Grace's Guide is the leading source of historical information on industry and manufacturing in Britain. This web publication contains 132,631 pages of information and 209,984 images on early companies, their products and the people who designed and built them.
Ariel Motors (J.S.) Ltd motorcycle makers, of Selly Oak, Birmingham.
1932 Components Ltd, including Ariel Works Ltd, went into receivership. Jack Sangster bought most of the motorcycle assets from the receivers, to start a new company called Ariel Motors (J.S.) Ltd. He bought all of the tools for almost nothing, re-hired the cream of Ariel's staff, and moved 500 yards down the road to a new plant. Sangster rebuilt the company using the wealth of design and engineering talent employed by the company, which included men such as Edward Turner, Val Page and Bert Hopwood.
1932 Became a private company Ariel Motors (J.S.) Ltd. For a summary of the various users of the Ariel name see Ariel - an overview.
Val Page left Ariel Motors (J.S.) Ltd in 1932 to become Chief Designer at rival motorcycle producers Triumph where he developed the vertical twin and a range of singles, including a 150cc two-stroke and 250, 350 and 500cc four-strokes, with Edward Turner
1932 The Red Hunter was added to the range.
1933 Name changed.
1937 Name changed.
WWII. The company built a military version of the 346cc ohv single and worked on many projects for the forces.
1944 Sangster sold Ariel Motors (J.S.) Ltd to the BSA company for a considerable profit.
1949 Val Page again took over design work post-war. He designed the 500cc KH, a parallel twin to compete with others in that market.
1950s Many revisions were made, but Ariel failed to make much of an impression on the motorcycle industry.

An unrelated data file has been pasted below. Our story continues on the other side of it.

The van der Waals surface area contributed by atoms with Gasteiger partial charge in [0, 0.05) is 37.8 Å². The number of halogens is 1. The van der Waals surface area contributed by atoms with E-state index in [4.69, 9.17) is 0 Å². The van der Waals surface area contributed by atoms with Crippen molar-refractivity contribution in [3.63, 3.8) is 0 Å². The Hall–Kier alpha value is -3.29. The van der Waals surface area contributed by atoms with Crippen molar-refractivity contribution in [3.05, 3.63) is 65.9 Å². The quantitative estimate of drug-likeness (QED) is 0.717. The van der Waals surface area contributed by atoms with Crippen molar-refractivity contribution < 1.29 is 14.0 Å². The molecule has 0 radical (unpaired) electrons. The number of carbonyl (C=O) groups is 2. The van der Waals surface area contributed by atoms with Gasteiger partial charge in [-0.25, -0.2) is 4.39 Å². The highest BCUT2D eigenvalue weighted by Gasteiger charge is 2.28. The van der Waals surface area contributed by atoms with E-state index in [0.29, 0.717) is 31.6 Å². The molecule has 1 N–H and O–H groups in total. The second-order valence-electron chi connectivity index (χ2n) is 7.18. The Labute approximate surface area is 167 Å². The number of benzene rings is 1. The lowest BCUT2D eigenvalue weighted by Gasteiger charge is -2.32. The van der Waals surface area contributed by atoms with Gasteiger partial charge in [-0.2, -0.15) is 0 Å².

1958 In complete contrast to anything they had ever produced before, Ariel introduced the Leader - with a 247cc twin-cylinder two-stroke engine and a four-speed gearbox. It also had the panel-enclosed engine unit hung from the main frame beam in pressed steel with trailing-link forks. This modern design could be mass-produced and offered scooter protection with motorcycle handling. Although light, agile and lively, and receiving great press reviews at the time, it was a sales disaster.
1959 Following the establishment of the Leader, the whole four-stroke range was dropped.
1960 The arrival of the Arrow, which was based on the Leader but lacked the enclosure.
1961 Trade marks were Fleet, Ariel and Liberty.
1961-64 A Super Sports model joined the range. It was known as the Golden Arrow because of its finish. A low insurance model was also produced along with a new model known as the Pixie, but these were short lived.
1961 Manufacturers of motor cycles and motor cycle accessories. 
1963 BSA closed the Selly Oak factory and moved production to Small Heath. Val Page had a design for the Leader as a 70cc four-stroke with in-line four engine, but the executives did not share his vision, so it was never built.
1965 The parent company, BSA, stopped the production of all Ariel models.
1970 An odd three-wheeled moped was briefly produced, using the Ariel name. It cost BSA dear and was one of the major contributors to the company's collapse.
Exhibits in the National Motorcycle Museum: